NORTH SMITHFIELD/BURRILLVILLE – The U.S. Environmental Protection Agency has released a five year review report for the Western Sand & Gravel Superfund site, noting that further investigation is needed of activities at a nearby property to ensure the actions there will not affect ongoing remediation efforts on the contaminated land.
The report, the seventh since the EPA became involved with the lots in the 1980s, aims to ensure that remedies put in place to protect human health and the environment are effective, and will continue to address contamination problems. The 25-acre site, which is located just north of Douglas Pike with land in both Burrillville and North Smithfield, was used for disposal of hazardous waste in the late 1970s that contaminated area groundwater.
Remediation efforts have been ongoing since 1980 with removal of contaminated groundwater, installation of filters and activation of an alternate water supply for area residents.
The latest review on status of the property notes that overall, remediation efforts have been effective. Residents, however, expressed ongoing concerns regarding fugitive dust from nearby Material Sand & Stone during a public feedback process, and EPA investigators ultimately note that more investigation will be needed to ensure the company’s activities will not impact the Superfund site.
“Multiple residents, as well as the owner of the (Superfund) site said they voiced their fugitive dust concerns to RI DEM, but feel their concerns were not adequately addressed,” notes the report, released in September.
The EPA notes that many area residents mistakenly confused the property where Material Sand operates a gravel extraction operation with the Superfund site. The actual site now holds a truck body assembly plant, and abutting land is monitored and controlled through the EPA program.
Material Sand operates a quarry on a property one lot further to the east, however, and EPA investigators noted that the parcel immediately adjacent to the Superfund site’s east is only 52 feet at its narrowest.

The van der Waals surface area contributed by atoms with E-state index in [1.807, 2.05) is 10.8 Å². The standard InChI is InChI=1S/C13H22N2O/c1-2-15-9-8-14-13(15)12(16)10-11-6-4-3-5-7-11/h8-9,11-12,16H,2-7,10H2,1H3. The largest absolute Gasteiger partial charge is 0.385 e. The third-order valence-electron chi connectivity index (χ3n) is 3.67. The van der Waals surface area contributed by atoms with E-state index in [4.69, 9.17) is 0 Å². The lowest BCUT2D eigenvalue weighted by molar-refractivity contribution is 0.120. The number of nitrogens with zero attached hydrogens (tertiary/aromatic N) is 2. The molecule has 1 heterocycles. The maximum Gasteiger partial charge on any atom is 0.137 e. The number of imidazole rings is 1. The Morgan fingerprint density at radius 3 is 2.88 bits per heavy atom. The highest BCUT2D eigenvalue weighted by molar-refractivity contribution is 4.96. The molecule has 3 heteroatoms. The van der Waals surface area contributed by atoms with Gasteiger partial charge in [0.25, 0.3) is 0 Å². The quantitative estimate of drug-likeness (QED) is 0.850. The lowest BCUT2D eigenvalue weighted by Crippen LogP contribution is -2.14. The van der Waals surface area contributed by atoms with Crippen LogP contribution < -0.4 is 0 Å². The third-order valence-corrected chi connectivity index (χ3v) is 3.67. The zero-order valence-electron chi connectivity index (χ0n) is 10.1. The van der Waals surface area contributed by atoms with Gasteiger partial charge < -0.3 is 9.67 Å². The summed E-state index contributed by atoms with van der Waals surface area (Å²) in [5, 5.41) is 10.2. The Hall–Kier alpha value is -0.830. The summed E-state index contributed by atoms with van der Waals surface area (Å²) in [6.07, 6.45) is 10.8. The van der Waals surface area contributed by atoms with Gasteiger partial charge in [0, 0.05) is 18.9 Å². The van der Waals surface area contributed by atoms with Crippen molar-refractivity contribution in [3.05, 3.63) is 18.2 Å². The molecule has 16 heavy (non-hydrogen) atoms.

“This means the parcel which contains the active quarry is therefore approximately 75 feet from the boundary,” the report states. “There are no institutional controls on this parcel preventing impact to the downgradient site.”
The EPA notes that the gravel company’s property also contains eight manmade ponds.
“This is of concern due to the close proximity of these ponds to the site and the potential to disrupt groundwater dynamics and surface and/or overland flow discharges,” notes the report.
The report notes that the quarry has expanded significantly since the last review five years ago, “and has been the subject of many complaints by abutters and nearby residents.”
Further, the report states that during inspection of surrounding properties that do have institutional controls in place, “evidence of dumping of vegetative debris and water discharge,” was observed on the property between the quarry and the Superfund site, “presumed to have originated from,” the quarry property.
“RI DEM issued a Rhode Island Discharge Elimination System permit to allow infiltration of ‘stormwater,’ however it is unclear if impacts to the site were considered or if setback requirements were followed,” the EPA notes.
“Investigations into these activities are ongoing.”
The EPA’s full 104-page report can be found here.